Global Programs

Working Cooperatively and Globally to Build Economic Empowerment


Through NCBA CLUSA’s Farmer-to-Farmer program, members have the opportunity to impact communities abroad. Recently, Jennifer Seeker Conroy, Senior Marketing Consultant for CUNA Mutual Retirement Solutions, an NCBA CLUSA member, completed a volunteer assignment in rural Senegal. Below, she recounts her experience:

By: Jennifer Seeker Conroy, Sr. Marketing Consultant, CUNA Mutual Retirement Solutions

In the far eastern corner of Senegal, near where the Senegal River weaves a snaky border with Mauritania, you will find women dressed in brightly-colored, billowing dresses, their hair wrapped in matching fabric bent over green garden plots. Often they have babies tied to their backs with cloth, snoozing as their mothers work. The farms are split into perfect rectangles, divided by mounds of dirt, spotted with green seedlings, and fed by water pumped from the river into a canal that divides the farm in half. They work with rustic tools and watch as older children dart between the plants or wash in the canal. These women are smart, funny, and enthusiastic. They want to be successful and provide for their families. They have much in common with American women, but they lack what many of us take for granted; access to education and financial services.

I visited Ganguel Soule, Senegal, the last two weeks in January as part of the Farmer-to-Farmer program. It is a USAID-funded program facilitated by the National Cooperative Business Association [CLUSA International]. The program usually brings US farmers to developing countries to share agricultural techniques, but in my case, the assignment involved teaching the women basic marketing and financial literacy skills so that they could earn more for their products and build a better life for themselves and their children.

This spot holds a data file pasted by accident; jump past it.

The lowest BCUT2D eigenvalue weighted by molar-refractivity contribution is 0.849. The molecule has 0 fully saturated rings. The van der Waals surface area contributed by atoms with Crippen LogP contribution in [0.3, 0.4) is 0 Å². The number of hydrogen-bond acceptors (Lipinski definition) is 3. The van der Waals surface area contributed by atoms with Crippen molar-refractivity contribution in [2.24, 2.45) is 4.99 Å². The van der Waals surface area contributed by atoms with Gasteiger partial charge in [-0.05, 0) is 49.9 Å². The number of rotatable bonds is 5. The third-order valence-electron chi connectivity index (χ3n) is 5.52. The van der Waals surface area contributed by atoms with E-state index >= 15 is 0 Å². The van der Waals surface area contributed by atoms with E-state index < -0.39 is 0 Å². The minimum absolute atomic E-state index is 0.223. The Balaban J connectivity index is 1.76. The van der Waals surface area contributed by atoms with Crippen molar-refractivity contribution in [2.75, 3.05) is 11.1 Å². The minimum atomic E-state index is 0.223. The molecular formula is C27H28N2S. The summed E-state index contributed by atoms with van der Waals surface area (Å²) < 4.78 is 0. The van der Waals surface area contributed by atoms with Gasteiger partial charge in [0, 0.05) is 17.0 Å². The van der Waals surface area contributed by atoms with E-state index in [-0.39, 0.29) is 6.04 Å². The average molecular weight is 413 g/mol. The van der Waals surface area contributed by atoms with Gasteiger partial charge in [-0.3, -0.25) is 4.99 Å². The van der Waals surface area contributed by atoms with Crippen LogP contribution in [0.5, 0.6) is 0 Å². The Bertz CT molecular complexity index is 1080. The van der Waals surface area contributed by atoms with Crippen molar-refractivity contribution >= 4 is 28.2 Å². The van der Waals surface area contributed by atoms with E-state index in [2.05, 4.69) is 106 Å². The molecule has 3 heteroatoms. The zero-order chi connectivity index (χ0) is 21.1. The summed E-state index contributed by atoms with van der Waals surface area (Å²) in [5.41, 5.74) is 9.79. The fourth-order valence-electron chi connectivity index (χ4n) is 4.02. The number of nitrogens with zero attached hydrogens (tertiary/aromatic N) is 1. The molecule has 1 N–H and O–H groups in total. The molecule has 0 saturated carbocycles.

I learned about the program when NCBA CLUSA visited CUNA Mutual Group at our Madison office in August 2015. Representatives from NCBA CLUSA met with a group from CUNA Mutual and told us about their international programs. They explained how they are promoting cooperative values, core to both of our organizations, to improve the lives of people around the world. We talked about ways to work together to further this cooperative philosophy. Not long after, the volunteer position in Senegal came up, and it was a good fit for our shared goals.

My professional background includes marketing and training, but this assignment was a world away from the skills I have developed. My experience involves training with PowerPoints and marketing on websites and via email. In this assignment I had to revert to showing printed pictures, making analogies, and role-playing. At first, I was concerned that I wouldn’t be able to figure out the appropriate methods, but after getting ideas from a previous volunteer, brainstorming, and sketching out my lesson plan, I felt a lot more confident. I laminated pictures to share and brought along supplies for games and exercises.

The village is on the opposite side of Senegal from Dakar, the capital and largest city. My translator Abibou and a driver met me there, and we drove all day to get to the town where I stayed. Each day we would make the hour and a half drive to Ganguel Soule over dusty land dodging donkeys and goats. I trained the women on the 5 Ps of marketing (price, place, promotion, product, and people), how to describe the value proposition of their product, expenses, profit, and innovation, among other topics. The training was slow, as every word I said had to be translated into the native language of Pulaar.  The women crowded into broken desks in a classroom of the village’s elementary school. The other classrooms were overflowing with kids. Curious children often crowded around our door and had to be shooed away.